The Securities and Exchange Commission made the right decision in exempting defined contribution plans — but not defined benefit plans, foundations, endowments and other asset owners — from its new rule requiring the share values of institutional prime money market funds to fluctuate based on market price changes.
The rule moves institutional prime money market funds away from the stable $1-per-share net asset value. The SEC is correct to bringing closer to reality the valuation of the short-term investments.
The rule excludes defined contribution plans from the most fundamental change in money market funds since their creation in the 1970s. For the purposes of the rule, the SEC classified DC plans as part of the retail market.
As the SEC noted in adopting the rule, retail investors pose less risk of runs on money market funds compared with institutional investors, judging by the experience noted in such events as the financial market crisis of 2008.
Money market funds invested primarily in governments securities “pose significantly less risk of heavy investor redemptions than prime funds, have low default risk and are highly liquid even during market stress, and experienced net inflows during the financial crisis,” the SEC noted in the adoption of its new rule.
The exemption affirms the stability of the valuation of money market funds, and that stability will contribute to building investment confidence among defined contribution plan participants until they are ready to move assets to long-term allocations designed to grow in value.
But even with the exemption from floating valuation, defined contribution plan sponsors will have to commit to greater monitoring of money market funds. A decline in the value of a security in an institutional prime fund might affect the underlying risks of money market assets held by other funds, even if rules exempt investors like defined contribution plans from fluctuations in value.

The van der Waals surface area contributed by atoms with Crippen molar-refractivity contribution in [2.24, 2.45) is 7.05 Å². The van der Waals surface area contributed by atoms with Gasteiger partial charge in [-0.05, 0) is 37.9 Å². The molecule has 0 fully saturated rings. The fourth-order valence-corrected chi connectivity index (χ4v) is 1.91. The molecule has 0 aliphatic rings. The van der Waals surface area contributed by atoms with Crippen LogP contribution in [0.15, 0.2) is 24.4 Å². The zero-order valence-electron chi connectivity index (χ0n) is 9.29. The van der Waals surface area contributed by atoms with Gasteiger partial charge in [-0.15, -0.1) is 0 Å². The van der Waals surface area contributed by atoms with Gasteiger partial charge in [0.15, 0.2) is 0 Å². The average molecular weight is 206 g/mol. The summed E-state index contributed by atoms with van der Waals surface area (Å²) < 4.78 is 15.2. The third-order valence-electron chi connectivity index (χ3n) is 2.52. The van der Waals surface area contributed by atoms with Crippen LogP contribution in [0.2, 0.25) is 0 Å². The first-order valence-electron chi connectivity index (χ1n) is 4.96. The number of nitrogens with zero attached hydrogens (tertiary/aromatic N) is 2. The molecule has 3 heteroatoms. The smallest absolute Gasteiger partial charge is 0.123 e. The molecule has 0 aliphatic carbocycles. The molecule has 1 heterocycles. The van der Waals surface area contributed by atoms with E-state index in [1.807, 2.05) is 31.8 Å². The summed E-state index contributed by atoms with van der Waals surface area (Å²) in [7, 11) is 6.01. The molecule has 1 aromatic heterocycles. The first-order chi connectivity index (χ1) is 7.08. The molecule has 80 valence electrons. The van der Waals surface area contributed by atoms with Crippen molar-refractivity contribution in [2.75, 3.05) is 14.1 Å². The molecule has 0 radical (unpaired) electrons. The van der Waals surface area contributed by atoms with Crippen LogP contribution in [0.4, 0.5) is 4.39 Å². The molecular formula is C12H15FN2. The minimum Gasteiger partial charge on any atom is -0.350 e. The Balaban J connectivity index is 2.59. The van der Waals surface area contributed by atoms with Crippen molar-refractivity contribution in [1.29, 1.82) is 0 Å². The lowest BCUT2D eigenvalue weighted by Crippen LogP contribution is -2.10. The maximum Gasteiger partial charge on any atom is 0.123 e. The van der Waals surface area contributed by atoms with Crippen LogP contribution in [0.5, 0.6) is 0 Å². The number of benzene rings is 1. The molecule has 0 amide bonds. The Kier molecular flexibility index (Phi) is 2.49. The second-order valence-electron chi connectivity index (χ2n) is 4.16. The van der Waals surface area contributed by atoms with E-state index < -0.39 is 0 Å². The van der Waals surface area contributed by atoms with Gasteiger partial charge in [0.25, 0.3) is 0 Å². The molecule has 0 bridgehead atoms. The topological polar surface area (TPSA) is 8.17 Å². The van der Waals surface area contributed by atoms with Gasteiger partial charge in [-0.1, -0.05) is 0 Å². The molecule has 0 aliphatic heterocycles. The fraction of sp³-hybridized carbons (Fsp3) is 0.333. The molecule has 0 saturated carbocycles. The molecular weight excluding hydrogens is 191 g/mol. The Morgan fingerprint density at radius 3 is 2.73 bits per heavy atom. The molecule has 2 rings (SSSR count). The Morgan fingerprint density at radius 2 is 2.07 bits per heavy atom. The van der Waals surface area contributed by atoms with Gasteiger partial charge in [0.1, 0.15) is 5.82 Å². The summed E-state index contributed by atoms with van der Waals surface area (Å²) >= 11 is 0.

That's because a real or perceived increase in risk could lead to a run of withdrawals from those funds, harming remaining investors. With enhanced monitoring, sponsors could find comfort about the safety of a particular fund in difficult times, or recognize the necessity of changing money market funds in their investment options to avoid taking on increased risk.
Money market funds comprise a small percentage of the overall average allocation of defined contribution and defined benefit plans. They represented 4.1% of the average 401(k) plan allocation in 2012, according to joint research of the Investment Company Institute and the Employee Benefit Research Institute. Corporate defined benefit plans among the 1,000 largest retirement plans in Pensions & Investments' annual survey allocated on average 2.1% to cash — which can include money market funds and other short-term investments — as of last Sept. 30.
But even though the average allocation is small, it is important to defined contribution plan participants. In times of change for them, whether from stress in the market or from adjustments in their own investment fund options, money market funds provide a temporary safe haven.
Participation rates and contribution rates are a constant concern for DC plan sponsors and policymakers. Anything that shakes the confidence of plan participants in their investment options might cause a drop in participation or contributions.
The SEC's move to exempt defined contribution plans from this new rule will help alleviate that concern.